Intratumoral Injection of Beer as a Cancer Treatment?  

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Jcancom
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Joined:5 months  ago
Posts: 20

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Daniel
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Joined:2 years  ago
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04/09/2017 10:54 pm  

Thanks J! Great finding! Easy to apply!

Just to make sure we have it here, here is the prep method.

Mixtures of ethyl cellulose (Sigma Aldrich, St. Louis, MO)-ethanol (200 proof, Koptec, King of Prussia, PA) and ethanol were prepared by stirring at room temperature. Ethyl cellulose concentration ranged from 0–6% (ethyl cellulose to ethanol, weight:weight). Concentrations greater than 6% ethyl cellulose were not evaluated because they did not fully dissolve in ethanol at room temperature. Solution viscosity was measured with a Brookfield Model RV-DVIII Ultra Programmable Rheometer (Brookfield Engineering, Middleboro, MA) at room temperature. The cone number was a CP-40. The range of shear rates tested spanned two decades to simulate the range of shear rates during injection. Data were only accepted for torques between 10 and 100% (this falls within the published sensitivity of the rheometer). To obtain a viscosity value, three viscosity measurements at each shear rate were averaged. Given that rheological behavior was Newtonian (viscosity was independent of applied shear rate), values across all shear rates were then averaged to characterize each ethyl cellulose concentration.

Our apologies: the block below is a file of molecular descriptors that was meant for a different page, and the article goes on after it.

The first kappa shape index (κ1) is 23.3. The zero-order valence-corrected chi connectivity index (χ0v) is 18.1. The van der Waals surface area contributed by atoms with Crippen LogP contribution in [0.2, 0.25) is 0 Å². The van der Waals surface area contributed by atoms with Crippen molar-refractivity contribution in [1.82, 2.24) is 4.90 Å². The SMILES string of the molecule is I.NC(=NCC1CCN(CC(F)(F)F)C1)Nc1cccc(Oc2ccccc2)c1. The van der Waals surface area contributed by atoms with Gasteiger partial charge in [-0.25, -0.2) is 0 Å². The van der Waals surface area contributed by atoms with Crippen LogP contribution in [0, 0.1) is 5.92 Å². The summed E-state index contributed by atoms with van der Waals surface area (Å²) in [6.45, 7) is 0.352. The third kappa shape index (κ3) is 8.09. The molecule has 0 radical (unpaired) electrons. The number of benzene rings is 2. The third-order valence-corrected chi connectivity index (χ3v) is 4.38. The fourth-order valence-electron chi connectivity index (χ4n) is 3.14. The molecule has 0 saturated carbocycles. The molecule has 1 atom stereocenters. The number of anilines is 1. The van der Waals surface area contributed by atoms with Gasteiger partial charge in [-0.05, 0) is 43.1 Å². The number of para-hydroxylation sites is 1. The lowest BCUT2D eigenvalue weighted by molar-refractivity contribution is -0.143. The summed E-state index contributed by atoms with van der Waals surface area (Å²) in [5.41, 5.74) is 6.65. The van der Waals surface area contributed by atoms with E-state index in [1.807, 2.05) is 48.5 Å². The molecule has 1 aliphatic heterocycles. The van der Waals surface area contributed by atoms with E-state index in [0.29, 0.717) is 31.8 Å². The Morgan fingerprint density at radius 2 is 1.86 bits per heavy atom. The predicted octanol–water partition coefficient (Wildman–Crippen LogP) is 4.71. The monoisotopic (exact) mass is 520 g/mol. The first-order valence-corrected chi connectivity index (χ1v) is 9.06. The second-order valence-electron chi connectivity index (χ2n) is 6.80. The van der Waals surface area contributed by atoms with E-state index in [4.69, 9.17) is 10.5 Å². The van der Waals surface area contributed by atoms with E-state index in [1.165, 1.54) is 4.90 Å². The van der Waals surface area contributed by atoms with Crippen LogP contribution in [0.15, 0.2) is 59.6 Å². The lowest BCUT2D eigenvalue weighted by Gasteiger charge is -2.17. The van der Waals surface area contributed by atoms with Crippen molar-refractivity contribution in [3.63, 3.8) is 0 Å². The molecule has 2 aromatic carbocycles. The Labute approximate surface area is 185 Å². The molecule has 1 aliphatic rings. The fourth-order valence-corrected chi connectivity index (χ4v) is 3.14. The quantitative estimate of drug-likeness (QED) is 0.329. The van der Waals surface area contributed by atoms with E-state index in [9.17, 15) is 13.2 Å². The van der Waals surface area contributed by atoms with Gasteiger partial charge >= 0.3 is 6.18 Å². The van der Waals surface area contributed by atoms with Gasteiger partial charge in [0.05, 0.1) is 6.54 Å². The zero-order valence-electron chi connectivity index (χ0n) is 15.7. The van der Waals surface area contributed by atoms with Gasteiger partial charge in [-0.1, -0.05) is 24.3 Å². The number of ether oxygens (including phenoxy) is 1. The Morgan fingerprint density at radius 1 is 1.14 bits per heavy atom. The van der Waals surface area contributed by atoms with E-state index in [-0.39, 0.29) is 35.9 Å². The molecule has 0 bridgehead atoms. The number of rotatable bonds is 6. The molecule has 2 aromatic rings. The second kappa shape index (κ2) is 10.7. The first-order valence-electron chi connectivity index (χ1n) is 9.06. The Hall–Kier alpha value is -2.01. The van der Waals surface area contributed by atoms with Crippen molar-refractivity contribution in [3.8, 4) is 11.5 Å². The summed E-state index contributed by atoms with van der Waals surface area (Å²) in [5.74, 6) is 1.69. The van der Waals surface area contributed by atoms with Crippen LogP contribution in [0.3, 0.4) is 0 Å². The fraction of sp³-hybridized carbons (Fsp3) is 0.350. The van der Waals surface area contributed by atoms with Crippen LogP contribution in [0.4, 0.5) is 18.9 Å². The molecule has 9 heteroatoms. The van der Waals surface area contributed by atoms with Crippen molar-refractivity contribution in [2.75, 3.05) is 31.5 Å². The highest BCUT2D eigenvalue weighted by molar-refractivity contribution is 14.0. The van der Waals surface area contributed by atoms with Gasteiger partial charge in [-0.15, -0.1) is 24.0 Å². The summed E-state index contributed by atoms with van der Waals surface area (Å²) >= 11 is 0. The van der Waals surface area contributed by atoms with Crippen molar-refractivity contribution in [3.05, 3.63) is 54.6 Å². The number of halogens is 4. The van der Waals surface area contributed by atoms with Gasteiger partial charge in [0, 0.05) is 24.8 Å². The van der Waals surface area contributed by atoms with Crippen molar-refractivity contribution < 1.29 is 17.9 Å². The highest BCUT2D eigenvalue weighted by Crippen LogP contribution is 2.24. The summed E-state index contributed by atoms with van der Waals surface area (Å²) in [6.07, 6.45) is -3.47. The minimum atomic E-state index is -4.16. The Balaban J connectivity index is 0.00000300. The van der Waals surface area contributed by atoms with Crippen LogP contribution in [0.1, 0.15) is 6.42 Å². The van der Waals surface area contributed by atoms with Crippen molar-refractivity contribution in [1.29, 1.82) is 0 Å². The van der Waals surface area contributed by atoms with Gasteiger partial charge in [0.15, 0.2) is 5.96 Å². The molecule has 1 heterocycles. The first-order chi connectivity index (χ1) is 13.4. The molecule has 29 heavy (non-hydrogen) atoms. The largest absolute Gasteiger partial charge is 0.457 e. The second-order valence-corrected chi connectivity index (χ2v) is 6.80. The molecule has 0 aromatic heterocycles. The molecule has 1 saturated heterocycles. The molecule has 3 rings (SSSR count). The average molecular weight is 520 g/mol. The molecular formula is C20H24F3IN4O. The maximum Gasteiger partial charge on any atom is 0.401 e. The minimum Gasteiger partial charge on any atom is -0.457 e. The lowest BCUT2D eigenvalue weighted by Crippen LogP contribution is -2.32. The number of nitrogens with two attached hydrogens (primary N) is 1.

Ethyl cellulose is currently approved by the US FDA as a food additive and costs less than $0.50/gram. 

And the application method:

Figure 1 illustrates the design of these experiments. For evaluation of varying injection rate and ethyl cellulose concentration, the average tumor volume was 195 ± 140 µL (mean ± s.d.). 50 µL of solution (either pure ethanol or 3% ethyl cellulose-ethanol) was injected into the center of the tumor. Injection volume was always less than tumor volume (about 25% of tumor volume, as compared to 400% in the control studies with pure ethanol that simulated current clinical practice). Injection rates were 0.1, 1.0 or 10 mL/hr (achieved using the syringe pump) or ~100 mL/hr (achieved manually). Notably, the rate of 10 mL/hr has been suggested as optimal for gene delivery into tumors27. Tumor volume was measured before injections, and at 1, 2, 4, and 7 days thereafter. For tumors that did not respond completely and were still present and growing after day 7, repeat ablations were performed (as for controls, above). These were treated as independent ablations (i.e., as though they were new tumors, as described above; justification for treating repeat injections as independent is shown in Supplementary Figure 1). Repeats were only performed if the tumor volume had increased for two consecutive days after the 7-day observation period. 36 total ablations were performed on 8 animals. 15 injections were repeat injections, and multiple tumors from each hamster were treated.

 


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Jcancom
Eminent Member
Joined:5 months  ago
Posts: 20
10/09/2017 4:05 am  

D, you know we should probably look for a resource that has the different cancer medicines used in different developing nations. From what I read, ethanol is a widely used treatment in these nations. The ethyl cellulose by keeping the ethanol inside the tumor longer was the innovation. I had not been aware of ethanol as a cancer treatment before. 


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